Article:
What makes me angry though is that we ALL get sick or get health problems as we get older. And I just know that when that day comes it will be “I told you so”, as if being thin I could avoid any and all health problems. It pisses me off that no matter what I end up getting sick with or what kind of health problems I’ll get (as everyone gets sick eventually) it will be blamed on my weight. And in fact whatever I end up dying from eventually probably will be put down “died of complications due to obesity”. Thin people are afforded the dignity of proper health care dealing with sickness and health problems that comes with age, fat people will always be told it’s because of their weight.

    • I get the same guff about looking young! I think it’s the primary reason for not getting jobs after the interview. I look 14.

  5. This is sort of a sidebar, but…yesterday I was flipping through the radio dial and caught part of a call-in show. A young girl (turned out she was 15!!) was talking about how she was a recovering anorexic/bulemic and had been in two courses of rehab (I kept thinking that at 15, my biggest worry was the frizziness of my bad perm and whether or not I should try out for the school play). I felt so badly for her but nearly put my fist through the radio when the announcer said..

    “This is so awful for you, and I’m so sorry. Can you think of any incidents that set off the eating disorder? Anyone one thing, or was it a combination?”

    And I yelled, “HOW ABOUT SOCIETY IN GENERAL? How about every single magazine cover, every ad, every biased news report, every Yahoo headline, every store in a mall, every swimsuit advertisement, every supermarket shelf, every comment ever made in a school hallway, doctor’s office, and just about anywhere else saying YOU’RE NOT GOOD ENOUGH THE WAY YOU ARE, YOU TAKE UP TOO MUCH SPACE, YOU MUST BE SMALL, DELICATE, AND FIT INSIDE A TINY BOX LIKE A PIXIE, AND YOU WILL NOT BE BEAUTIFUL TILL YOU DO??”

    At which point my daughter looked a little scared, so I turned off the radio and muttered under my breath for another 5 minutes, vowing I would raise my daughter to know the difference between the power she has in her own existence and what the world thinks she should be.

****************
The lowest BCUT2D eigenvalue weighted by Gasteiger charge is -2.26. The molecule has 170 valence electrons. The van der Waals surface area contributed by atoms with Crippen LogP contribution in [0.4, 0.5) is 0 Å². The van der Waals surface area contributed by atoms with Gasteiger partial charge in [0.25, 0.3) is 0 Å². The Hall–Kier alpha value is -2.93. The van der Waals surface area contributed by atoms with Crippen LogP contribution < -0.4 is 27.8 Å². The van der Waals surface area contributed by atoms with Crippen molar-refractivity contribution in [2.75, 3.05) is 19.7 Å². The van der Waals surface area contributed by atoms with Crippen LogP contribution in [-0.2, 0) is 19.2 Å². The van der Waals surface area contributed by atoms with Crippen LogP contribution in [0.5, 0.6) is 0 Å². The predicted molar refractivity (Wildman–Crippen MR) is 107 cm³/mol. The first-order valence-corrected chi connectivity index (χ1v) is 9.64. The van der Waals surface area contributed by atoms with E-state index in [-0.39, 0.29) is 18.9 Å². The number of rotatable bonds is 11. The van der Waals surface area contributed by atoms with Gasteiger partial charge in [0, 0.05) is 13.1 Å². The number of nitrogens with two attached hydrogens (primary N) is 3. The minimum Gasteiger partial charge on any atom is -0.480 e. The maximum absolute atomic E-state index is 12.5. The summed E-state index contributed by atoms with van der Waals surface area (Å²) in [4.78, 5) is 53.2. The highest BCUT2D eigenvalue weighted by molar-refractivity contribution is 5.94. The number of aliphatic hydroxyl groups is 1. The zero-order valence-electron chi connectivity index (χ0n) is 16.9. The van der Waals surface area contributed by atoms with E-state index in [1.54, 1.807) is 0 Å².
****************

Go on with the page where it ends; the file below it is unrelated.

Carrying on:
• I don’t know if she realizes it now, but your daughter is lucky to have a mom who yells at the radio like that.

    • I once briefly worked with a cardiologist (long enough to help him get set up with my company’s services and hire people to work with him long-term) who gave every patient who was even slightly overweight a weight-loss lecture. Then one patient came in, and, when he asked her how things were going, started talking about how her 10-year-old granddaughter might have to be hospitalized for an eating disorder. The doctor looked genuinely concerned (aside from the weight-loss lectures, he was a kind man who cared about his patients, and they loved him) and said “Oh my goodness, at TEN? I’m so sorry! This type of thing is just happening younger and younger these days, isn’t it? I wonder what that’s about?”

      It was all I could do not to scream out in the middle of the office, “People like YOU, in part, that’s what it’s about! You can say it’s about health all you want, but you’re still sending the message to your patients loud and clear that there’s one “right” type of body and they don’t have it. And I know your patients are adults, but they take that message home to their kids and grandkids. You are DIRECTLY contributing to the culture that puts 10-year-olds in the hospital with eating disorders, so for God’s sake STOP acting like this is some baffling phenomenon you can’t understand!!!”

      • It’s an awful situation when doctors are so divorced from society and they don’t understand or know about trends that occur in the “real world”.

  6. Ah, swimsuit shame commercials, how I freaking hate thee! And then it’s slim down for that first day of school, rapidly followed by lose weight for the holidays… while you bake lots of hi-calorie goodies for the people who do deserve them, and then you have to work off those extra holiday pounds you packed on by actually eating more than air during all those food-related holidays, and then it’s so you can look good on your cruise, and then we’re back to desperately needing to look ‘right’ in an itsy bitsy, teenie-weenie yellow polka dot freaking bikini.

    I have a swimsuit. It fits my body just as it is right now. It works for the small amount of time I actually get to spend in the water. What’s more, the color is one I rock.

    My bright red and white swimsuit makes my eyes sparkle and my cheeks glow. It does not make me look thin. I don’t give a flying fig about that.

    If anyone else does give a flying fig about it, I cordially invite them to keep that to themselves.

    • I don’t swim. Lakes are full of squishy, bitey, slimy things, and pools turn my *ahem* naturally beautiful auburn hair green and the sun turns my white skin the color my hair should be. Plus I don’t like it. But if I ever do, I hope I can find a swimsuit that makes me look as good as yours does you! Mine would be green or purple to go with the aforementioned red hair.